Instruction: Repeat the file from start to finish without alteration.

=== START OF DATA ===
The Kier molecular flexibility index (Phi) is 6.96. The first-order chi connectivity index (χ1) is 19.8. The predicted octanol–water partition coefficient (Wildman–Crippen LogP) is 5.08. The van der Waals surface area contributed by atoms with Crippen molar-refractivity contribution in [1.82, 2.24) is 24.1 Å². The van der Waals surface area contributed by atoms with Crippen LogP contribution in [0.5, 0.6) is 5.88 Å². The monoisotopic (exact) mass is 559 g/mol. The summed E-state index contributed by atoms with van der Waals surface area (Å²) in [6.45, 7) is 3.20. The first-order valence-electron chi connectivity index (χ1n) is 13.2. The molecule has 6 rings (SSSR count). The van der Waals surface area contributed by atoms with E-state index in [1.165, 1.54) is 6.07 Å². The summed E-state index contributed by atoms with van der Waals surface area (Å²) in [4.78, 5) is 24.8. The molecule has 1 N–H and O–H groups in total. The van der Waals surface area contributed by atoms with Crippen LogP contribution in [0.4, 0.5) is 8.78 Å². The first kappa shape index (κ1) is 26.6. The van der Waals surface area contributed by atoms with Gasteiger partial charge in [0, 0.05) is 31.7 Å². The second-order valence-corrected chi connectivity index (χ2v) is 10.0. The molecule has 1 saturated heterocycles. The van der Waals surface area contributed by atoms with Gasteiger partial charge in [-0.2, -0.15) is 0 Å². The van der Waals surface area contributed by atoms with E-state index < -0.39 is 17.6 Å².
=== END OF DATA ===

The Kier molecular flexibility index (Phi) is 6.96. The first-order chi connectivity index (χ1) is 19.8. The predicted octanol–water partition coefficient (Wildman–Crippen LogP) is 5.08. The van der Waals surface area contributed by atoms with Crippen molar-refractivity contribution in [1.82, 2.24) is 24.1 Å². The van der Waals surface area contributed by atoms with Crippen LogP contribution in [0.5, 0.6) is 5.88 Å². The monoisotopic (exact) mass is 559 g/mol. The summed E-state index contributed by atoms with van der Waals surface area (Å²) in [6.45, 7) is 3.20. The first-order valence-electron chi connectivity index (χ1n) is 13.2. The molecule has 6 rings (SSSR count). The van der Waals surface area contributed by atoms with E-state index in [1.165, 1.54) is 6.07 Å². The summed E-state index contributed by atoms with van der Waals surface area (Å²) in [4.78, 5) is 24.8. The molecule has 1 N–H and O–H groups in total. The van der Waals surface area contributed by atoms with Crippen LogP contribution in [0.4, 0.5) is 8.78 Å². The first kappa shape index (κ1) is 26.6. The van der Waals surface area contributed by atoms with Gasteiger partial charge in [0, 0.05) is 31.7 Å². The second-order valence-corrected chi connectivity index (χ2v) is 10.0. The molecule has 1 saturated heterocycles. The van der Waals surface area contributed by atoms with Gasteiger partial charge in [-0.2, -0.15) is 0 Å². The van der Waals surface area contributed by atoms with E-state index < -0.39 is 17.6 Å².